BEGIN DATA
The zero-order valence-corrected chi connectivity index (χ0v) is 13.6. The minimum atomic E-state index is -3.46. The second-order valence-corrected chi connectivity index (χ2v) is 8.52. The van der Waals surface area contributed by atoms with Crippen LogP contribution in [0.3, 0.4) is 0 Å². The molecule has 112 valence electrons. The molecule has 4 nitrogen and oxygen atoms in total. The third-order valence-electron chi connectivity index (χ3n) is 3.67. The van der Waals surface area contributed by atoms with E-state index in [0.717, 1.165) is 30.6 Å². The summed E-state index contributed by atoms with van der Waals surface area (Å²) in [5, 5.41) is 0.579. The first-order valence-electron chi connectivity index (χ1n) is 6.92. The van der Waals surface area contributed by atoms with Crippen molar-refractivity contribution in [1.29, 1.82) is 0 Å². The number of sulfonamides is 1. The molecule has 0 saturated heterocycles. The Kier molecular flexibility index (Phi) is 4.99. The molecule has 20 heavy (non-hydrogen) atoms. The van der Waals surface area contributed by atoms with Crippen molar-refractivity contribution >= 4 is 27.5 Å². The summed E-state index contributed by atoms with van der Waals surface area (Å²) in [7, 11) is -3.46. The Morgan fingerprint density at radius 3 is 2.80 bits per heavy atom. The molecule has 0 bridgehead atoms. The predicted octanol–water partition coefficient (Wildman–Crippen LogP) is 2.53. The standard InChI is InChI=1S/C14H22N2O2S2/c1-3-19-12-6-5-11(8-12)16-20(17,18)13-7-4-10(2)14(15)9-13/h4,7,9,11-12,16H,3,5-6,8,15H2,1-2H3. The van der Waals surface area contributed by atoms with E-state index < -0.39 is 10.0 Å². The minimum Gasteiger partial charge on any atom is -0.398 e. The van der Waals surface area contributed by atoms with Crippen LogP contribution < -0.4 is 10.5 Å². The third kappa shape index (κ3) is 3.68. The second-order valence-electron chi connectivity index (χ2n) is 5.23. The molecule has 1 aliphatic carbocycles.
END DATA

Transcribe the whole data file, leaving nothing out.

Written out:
The zero-order valence-corrected chi connectivity index (χ0v) is 13.6. The minimum atomic E-state index is -3.46. The second-order valence-corrected chi connectivity index (χ2v) is 8.52. The van der Waals surface area contributed by atoms with Crippen LogP contribution in [0.3, 0.4) is 0 Å². The molecule has 112 valence electrons. The molecule has 4 nitrogen and oxygen atoms in total. The third-order valence-electron chi connectivity index (χ3n) is 3.67. The van der Waals surface area contributed by atoms with E-state index in [0.717, 1.165) is 30.6 Å². The summed E-state index contributed by atoms with van der Waals surface area (Å²) in [5, 5.41) is 0.579. The first-order valence-electron chi connectivity index (χ1n) is 6.92. The van der Waals surface area contributed by atoms with Crippen molar-refractivity contribution in [1.29, 1.82) is 0 Å². The number of sulfonamides is 1. The molecule has 0 saturated heterocycles. The Kier molecular flexibility index (Phi) is 4.99. The molecule has 20 heavy (non-hydrogen) atoms. The van der Waals surface area contributed by atoms with Crippen molar-refractivity contribution >= 4 is 27.5 Å². The summed E-state index contributed by atoms with van der Waals surface area (Å²) in [7, 11) is -3.46. The Morgan fingerprint density at radius 3 is 2.80 bits per heavy atom. The molecule has 0 bridgehead atoms. The predicted octanol–water partition coefficient (Wildman–Crippen LogP) is 2.53. The standard InChI is InChI=1S/C14H22N2O2S2/c1-3-19-12-6-5-11(8-12)16-20(17,18)13-7-4-10(2)14(15)9-13/h4,7,9,11-12,16H,3,5-6,8,15H2,1-2H3. The van der Waals surface area contributed by atoms with E-state index < -0.39 is 10.0 Å². The minimum Gasteiger partial charge on any atom is -0.398 e. The van der Waals surface area contributed by atoms with Crippen LogP contribution < -0.4 is 10.5 Å². The third kappa shape index (κ3) is 3.68. The second-order valence-electron chi connectivity index (χ2n) is 5.23. The molecule has 1 aliphatic carbocycles.